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How climate change, drought, migration caused Syrian civil war

Putting much emphasis on climate overlooks role of political and socio-economic factors

Lina Eklund & Darcy Thompson | The Conversation 

People carry their belongings as they flee deeper into the remaining rebel-held areas of Aleppo, Syria. File Photo: Reuters
People carry their belongings as they flee deeper into the remaining rebel-held areas of Aleppo, Syria. File Photo: Reuters

The has raged for more than six years now. You’ve probably heard the following story linking it to change: an intense drought, made more likely thanks to global warming, caused “mass migration” within the country from rural to urban areas, which in turn contributed to the 2011 uprising which then escalated into civil

This narrative assumes that there is a relationship between drought, and However, the connection is not so clear-cut. Our worry is that putting too much emphasis on the overlooks the role of political and socio-economic factors in determining a community’s vulnerability to environmental stress. is not inevitable in the face of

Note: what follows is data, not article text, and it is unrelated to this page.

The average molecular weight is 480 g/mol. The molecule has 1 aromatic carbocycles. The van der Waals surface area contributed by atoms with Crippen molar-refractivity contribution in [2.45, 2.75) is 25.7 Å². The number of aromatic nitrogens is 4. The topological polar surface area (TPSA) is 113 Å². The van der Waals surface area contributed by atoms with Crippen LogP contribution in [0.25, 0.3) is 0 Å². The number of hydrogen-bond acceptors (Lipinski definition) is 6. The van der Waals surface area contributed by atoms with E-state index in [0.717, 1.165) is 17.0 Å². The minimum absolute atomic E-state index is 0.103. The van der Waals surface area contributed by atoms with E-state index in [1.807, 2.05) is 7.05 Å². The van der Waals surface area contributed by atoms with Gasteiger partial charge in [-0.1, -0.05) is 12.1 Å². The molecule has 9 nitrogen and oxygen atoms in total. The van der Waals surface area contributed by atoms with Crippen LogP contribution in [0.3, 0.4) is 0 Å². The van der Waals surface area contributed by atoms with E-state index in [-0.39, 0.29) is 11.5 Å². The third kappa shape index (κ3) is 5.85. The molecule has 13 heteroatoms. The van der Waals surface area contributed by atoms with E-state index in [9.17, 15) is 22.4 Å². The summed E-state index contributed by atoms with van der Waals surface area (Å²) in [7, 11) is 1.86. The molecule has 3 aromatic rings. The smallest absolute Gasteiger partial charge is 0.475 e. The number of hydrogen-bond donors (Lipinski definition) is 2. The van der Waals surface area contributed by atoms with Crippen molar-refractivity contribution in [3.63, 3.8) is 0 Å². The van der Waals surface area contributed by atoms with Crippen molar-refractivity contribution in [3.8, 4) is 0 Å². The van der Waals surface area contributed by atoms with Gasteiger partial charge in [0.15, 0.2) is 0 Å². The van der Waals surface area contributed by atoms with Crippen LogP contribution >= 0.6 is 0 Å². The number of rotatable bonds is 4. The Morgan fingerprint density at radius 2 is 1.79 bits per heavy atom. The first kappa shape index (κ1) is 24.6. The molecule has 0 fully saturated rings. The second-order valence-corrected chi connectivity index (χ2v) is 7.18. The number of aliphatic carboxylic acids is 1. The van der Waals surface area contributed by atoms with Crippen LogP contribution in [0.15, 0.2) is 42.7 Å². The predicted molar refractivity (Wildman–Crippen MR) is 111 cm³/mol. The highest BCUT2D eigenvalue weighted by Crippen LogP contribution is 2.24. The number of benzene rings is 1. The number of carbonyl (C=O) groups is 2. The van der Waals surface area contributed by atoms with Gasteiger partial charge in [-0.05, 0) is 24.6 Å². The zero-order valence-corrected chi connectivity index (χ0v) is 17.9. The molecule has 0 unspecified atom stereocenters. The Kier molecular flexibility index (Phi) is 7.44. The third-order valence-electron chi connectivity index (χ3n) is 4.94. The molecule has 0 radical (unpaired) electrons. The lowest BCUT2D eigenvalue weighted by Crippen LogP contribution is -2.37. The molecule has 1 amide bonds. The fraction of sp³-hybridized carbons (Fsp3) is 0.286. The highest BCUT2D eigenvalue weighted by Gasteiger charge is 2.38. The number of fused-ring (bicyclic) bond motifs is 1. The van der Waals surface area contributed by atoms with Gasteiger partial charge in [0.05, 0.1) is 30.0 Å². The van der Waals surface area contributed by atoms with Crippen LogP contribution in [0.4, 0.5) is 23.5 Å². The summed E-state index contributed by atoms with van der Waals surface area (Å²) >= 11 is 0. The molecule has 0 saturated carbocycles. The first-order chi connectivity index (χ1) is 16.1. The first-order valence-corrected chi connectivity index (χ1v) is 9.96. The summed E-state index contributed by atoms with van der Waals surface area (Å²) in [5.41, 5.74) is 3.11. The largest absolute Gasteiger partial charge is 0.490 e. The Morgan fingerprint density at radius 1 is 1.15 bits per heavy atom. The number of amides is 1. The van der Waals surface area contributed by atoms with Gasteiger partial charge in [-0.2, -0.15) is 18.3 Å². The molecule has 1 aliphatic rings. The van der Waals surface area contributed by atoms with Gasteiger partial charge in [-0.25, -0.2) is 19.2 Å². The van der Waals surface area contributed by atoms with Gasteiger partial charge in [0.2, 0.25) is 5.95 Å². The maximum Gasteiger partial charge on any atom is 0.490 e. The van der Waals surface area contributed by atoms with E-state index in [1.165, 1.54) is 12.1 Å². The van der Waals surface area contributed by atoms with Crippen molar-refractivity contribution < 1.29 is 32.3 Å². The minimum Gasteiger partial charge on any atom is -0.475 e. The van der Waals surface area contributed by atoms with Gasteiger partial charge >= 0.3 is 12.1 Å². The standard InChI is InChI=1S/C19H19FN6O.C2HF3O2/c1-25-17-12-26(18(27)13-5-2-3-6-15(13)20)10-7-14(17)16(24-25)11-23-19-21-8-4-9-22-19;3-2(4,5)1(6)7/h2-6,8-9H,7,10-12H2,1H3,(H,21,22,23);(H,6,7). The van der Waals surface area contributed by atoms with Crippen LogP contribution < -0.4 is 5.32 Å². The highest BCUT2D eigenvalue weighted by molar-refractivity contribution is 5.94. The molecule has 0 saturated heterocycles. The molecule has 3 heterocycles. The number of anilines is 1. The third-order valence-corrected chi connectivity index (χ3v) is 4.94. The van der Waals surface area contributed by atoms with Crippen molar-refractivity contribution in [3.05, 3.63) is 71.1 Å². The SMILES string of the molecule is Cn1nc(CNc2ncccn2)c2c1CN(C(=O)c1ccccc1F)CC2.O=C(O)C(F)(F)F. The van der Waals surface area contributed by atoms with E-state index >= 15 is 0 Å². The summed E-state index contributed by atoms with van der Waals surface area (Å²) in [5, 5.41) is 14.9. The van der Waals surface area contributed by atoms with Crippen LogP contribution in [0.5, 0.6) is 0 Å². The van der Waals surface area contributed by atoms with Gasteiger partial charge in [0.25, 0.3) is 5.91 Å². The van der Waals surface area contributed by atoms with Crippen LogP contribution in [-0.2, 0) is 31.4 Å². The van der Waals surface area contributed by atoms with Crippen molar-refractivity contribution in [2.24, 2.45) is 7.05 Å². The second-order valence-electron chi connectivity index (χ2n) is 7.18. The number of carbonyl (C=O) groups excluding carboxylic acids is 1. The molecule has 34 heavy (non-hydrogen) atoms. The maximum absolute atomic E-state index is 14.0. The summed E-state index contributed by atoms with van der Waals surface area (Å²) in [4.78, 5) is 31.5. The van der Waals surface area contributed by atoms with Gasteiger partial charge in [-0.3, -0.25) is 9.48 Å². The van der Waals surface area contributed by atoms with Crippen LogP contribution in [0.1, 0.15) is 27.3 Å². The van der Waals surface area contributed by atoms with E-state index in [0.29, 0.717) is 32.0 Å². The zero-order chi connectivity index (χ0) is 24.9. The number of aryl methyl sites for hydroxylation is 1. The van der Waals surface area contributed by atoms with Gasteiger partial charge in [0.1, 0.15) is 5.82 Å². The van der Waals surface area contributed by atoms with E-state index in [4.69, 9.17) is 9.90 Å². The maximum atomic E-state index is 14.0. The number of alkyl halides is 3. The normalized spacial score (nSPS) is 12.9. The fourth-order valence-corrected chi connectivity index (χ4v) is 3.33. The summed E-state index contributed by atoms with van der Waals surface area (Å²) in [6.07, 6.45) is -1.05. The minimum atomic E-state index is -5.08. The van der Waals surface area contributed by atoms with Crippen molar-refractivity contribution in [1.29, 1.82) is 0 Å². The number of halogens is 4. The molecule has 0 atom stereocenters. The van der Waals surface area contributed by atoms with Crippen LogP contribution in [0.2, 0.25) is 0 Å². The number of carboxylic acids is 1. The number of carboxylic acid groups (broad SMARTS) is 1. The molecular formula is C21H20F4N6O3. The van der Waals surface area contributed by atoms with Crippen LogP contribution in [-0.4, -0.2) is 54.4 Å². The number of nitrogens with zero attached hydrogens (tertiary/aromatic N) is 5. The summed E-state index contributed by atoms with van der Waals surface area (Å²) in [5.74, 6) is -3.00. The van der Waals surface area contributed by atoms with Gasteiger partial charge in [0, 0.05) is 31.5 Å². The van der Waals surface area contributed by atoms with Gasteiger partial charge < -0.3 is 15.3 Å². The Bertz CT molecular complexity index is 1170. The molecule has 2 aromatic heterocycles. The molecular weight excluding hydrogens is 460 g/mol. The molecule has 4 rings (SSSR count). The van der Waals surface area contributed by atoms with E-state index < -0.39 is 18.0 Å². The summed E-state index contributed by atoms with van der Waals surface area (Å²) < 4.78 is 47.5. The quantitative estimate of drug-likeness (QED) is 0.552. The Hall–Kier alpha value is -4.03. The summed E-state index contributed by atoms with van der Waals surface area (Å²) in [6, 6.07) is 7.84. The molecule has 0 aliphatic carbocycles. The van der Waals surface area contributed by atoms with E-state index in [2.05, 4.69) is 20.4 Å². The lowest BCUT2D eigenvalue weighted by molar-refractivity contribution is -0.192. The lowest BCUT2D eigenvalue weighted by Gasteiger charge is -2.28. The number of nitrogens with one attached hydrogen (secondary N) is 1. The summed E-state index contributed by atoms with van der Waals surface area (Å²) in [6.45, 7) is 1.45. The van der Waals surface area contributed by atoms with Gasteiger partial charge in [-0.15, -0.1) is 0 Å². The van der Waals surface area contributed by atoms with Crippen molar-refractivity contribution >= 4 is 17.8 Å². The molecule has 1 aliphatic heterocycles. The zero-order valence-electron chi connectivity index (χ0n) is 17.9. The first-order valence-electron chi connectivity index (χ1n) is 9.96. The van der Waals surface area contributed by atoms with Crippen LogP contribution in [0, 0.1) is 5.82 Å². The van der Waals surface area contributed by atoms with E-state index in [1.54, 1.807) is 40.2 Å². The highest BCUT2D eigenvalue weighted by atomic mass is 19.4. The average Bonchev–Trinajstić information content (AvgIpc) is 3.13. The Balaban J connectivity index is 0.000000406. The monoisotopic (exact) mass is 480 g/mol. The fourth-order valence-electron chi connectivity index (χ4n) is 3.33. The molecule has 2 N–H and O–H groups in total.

That’s one conclusion from our work on drought and resource management in Syria. In our research, we broke down the popular “war” claim into two parts – the link between and migration, and the link between and – to see if and how these factors fit together.

We started with the very idea of environmentally induced The problem is that it’s very difficult to determine the actual reasons why people leave home and look for opportunities elsewhere – a changing environment is likely to be only one among several factors and not necessarily the most significant. For instance, having the capital to move is a major factor for migration, so only those who can afford to move in response to are able to.